• 23a [Happy time for a home buyer] CLOSING DATE. They will! They’ve taken the big step and gone on a date. Perhaps bumper cars and boardwalk games? Maybe dinner and a movie? Or else alligator rasslin’ and pig callin’. Hey! You never know! (Does CLOSING DATE sound legit to you? It didn’t to me at first, but now that I think on it, it seems okay.)
  • 37a [Personal matter] PRIVATE AFFAIR. Wow! Whuh happened? First they were dating and now an affair?! Who cheated on whom? Did they ever get married? We need details! Inquiring minds want to know! (PRIVATE AFFAIR! Hey, I knew him when I was in the Army. That was a joke. I was in the Air Force; I would never join the Army.)
  • 51a [Diet-busting dessert] BANANA SPLIT. Sadness. What once was a budding schooltime/office/backwoods romance filled with giddy hope and karmic promise has ended in soul-crushing splitsville. Will our once-happy couple ever find peace?
  • 59a [The CPU has direct access to it] MAIN MEMORY. Alas, ’twas not to be. Our star-crossed lovers never reunited and have naught but nostalgia left. At least…they will always have bumper cars/water coolers/alligators. (I’m not so sure that MEMORY is the right way to end this chronological set, but it would have been sad to end on SPLIT, and the theme was fun enough that I’m willing to go along with it.)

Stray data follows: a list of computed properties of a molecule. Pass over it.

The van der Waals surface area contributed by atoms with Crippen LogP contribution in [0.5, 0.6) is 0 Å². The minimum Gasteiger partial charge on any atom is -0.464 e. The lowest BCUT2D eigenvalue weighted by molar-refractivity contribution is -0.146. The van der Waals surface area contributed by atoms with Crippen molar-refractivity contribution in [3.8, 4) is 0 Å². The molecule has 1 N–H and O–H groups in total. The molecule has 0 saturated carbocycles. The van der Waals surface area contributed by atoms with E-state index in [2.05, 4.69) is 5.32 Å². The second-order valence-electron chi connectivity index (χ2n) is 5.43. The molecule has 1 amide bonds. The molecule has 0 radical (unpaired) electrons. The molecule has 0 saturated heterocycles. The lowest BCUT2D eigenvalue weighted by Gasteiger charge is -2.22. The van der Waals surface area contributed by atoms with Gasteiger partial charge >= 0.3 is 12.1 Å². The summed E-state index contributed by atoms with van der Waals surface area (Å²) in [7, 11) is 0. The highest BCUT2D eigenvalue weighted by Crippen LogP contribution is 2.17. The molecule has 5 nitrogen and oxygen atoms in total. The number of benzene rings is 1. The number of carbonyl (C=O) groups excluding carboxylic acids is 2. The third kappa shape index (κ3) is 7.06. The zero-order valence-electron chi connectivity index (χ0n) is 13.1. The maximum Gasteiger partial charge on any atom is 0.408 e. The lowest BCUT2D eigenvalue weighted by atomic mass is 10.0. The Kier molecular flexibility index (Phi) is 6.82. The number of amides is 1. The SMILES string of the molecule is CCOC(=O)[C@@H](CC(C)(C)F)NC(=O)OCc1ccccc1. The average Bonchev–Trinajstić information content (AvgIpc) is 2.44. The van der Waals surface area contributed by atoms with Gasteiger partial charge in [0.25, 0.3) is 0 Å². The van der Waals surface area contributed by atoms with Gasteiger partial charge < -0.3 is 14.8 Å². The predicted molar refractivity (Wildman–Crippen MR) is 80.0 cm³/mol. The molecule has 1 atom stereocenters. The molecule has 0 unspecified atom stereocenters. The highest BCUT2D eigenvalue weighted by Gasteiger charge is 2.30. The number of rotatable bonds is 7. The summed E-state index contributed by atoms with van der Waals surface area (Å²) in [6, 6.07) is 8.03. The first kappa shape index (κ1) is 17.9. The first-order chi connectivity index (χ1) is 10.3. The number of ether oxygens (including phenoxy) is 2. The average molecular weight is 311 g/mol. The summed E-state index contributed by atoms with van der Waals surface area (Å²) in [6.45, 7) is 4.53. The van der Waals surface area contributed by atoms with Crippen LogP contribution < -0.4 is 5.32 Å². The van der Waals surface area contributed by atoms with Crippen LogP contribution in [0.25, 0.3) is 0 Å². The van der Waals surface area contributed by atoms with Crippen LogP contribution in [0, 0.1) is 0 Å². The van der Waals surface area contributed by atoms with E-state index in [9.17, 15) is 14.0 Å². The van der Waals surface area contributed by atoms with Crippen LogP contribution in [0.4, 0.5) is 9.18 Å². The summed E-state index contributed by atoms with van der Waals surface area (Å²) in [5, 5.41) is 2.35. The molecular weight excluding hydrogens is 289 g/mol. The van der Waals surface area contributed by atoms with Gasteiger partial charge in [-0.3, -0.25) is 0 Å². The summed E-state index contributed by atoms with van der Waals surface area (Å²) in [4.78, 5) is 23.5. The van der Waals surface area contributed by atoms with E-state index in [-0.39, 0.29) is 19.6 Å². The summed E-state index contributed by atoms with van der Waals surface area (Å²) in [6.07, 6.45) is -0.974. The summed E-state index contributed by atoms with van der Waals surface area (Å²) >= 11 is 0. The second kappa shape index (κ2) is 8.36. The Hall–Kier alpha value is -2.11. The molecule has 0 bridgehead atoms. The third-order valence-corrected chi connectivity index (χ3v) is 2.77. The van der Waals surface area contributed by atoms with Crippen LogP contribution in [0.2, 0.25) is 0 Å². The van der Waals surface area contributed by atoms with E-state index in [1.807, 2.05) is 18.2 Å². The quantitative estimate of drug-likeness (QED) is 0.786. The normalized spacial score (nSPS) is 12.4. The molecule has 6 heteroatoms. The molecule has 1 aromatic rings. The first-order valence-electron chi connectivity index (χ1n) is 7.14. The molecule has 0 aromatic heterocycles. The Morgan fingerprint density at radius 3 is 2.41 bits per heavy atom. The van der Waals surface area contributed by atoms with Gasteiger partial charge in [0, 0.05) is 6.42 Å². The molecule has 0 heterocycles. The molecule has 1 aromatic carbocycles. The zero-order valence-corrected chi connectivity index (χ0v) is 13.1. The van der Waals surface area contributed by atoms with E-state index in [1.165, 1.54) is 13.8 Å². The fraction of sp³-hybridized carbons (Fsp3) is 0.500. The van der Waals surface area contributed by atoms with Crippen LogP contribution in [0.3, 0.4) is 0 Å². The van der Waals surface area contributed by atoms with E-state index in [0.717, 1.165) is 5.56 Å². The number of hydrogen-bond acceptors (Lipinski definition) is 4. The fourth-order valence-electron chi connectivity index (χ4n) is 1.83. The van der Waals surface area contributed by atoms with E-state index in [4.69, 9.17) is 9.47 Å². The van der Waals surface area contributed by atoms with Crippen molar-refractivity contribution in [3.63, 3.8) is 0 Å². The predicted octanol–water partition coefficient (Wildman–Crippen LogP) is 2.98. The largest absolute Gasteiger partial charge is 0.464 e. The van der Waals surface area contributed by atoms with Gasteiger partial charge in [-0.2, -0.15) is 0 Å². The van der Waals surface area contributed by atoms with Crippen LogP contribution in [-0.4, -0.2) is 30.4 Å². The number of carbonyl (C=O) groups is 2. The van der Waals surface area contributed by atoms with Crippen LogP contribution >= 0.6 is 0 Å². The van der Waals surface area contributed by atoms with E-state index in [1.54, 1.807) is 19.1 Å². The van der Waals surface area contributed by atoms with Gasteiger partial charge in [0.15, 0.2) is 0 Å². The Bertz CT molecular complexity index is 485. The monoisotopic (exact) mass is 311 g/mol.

There’s plenty of good fill in the grid with the likes of ABU DHABI, OREGANO, and RIESLING. Rieslings are the favorite white wine of my wife and me, especially those originating along the Mosel and Rhine in Germany.

We have a trio of prepositional phrases in the grid. But rather than a distasteful entry like RAN AT, these actually work nicely: LOAD UPSTEP IN, and MOVE ON.

One dislike: ORANG. Calling all constructors: Please retire this already. (He said until he needed it to complete a tricky corner in some future construction.)

All in all though, a pretty fun, if slightly sad, theme makes this one work. Add a nice, clean grid and you have a winner.

Bruce Venzke and Gail Grabowski’s LA Times crossword – Gareth’s write-up

LA Times
17 07 19

Today’s theme is a not very consistent N?T vowel run… All are in longer words, but some are short vowels some long – and not all pronounce the ‘T’ as a ‘T’ either. On the plus side, they’re all at least somewhat punchy as entries, the most important aspect of doing a basic theme like this. We have NATuralaptitude, NETworkfeed, NITrogendioxide, NOThingflat, and NUTcrackersuite. Wasn’t personally familiar with the name of the piece in the Tchaikovsky clue. Here it is, and the music is definitely familiar!


  • AZOV/AZUR is a pretty cheap ‘Z’, and a tad unfair on less geographically minded new solvers!
  • How do you feel about SQUAW? That’s certainly the best clueing angle, but does that mean it’s acceptable as an entry?
  • SNARF – [Wolf (down)]. We all put SCARF, yes?